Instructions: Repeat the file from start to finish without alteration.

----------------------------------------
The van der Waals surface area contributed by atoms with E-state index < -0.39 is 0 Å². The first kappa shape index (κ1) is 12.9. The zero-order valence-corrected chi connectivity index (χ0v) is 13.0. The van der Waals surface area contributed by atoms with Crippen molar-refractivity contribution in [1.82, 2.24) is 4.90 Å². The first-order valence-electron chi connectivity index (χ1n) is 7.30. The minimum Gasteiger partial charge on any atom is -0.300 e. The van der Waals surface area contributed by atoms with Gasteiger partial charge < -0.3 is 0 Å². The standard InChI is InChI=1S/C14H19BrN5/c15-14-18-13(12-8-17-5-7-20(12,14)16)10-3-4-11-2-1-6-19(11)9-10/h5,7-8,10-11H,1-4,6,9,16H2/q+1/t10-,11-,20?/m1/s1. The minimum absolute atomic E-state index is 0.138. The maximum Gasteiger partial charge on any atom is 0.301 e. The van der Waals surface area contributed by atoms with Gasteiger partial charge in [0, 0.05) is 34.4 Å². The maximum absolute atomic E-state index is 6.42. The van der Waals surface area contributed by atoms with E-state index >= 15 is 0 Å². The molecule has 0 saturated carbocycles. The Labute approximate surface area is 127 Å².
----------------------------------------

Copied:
The van der Waals surface area contributed by atoms with E-state index < -0.39 is 0 Å². The first kappa shape index (κ1) is 12.9. The zero-order valence-corrected chi connectivity index (χ0v) is 13.0. The van der Waals surface area contributed by atoms with Crippen molar-refractivity contribution in [1.82, 2.24) is 4.90 Å². The first-order valence-electron chi connectivity index (χ1n) is 7.30. The minimum Gasteiger partial charge on any atom is -0.300 e. The van der Waals surface area contributed by atoms with Gasteiger partial charge < -0.3 is 0 Å². The standard InChI is InChI=1S/C14H19BrN5/c15-14-18-13(12-8-17-5-7-20(12,14)16)10-3-4-11-2-1-6-19(11)9-10/h5,7-8,10-11H,1-4,6,9,16H2/q+1/t10-,11-,20?/m1/s1. The minimum absolute atomic E-state index is 0.138. The maximum Gasteiger partial charge on any atom is 0.301 e. The van der Waals surface area contributed by atoms with Gasteiger partial charge in [0, 0.05) is 34.4 Å². The maximum absolute atomic E-state index is 6.42. The van der Waals surface area contributed by atoms with E-state index >= 15 is 0 Å². The molecule has 0 saturated carbocycles. The Labute approximate surface area is 127 Å².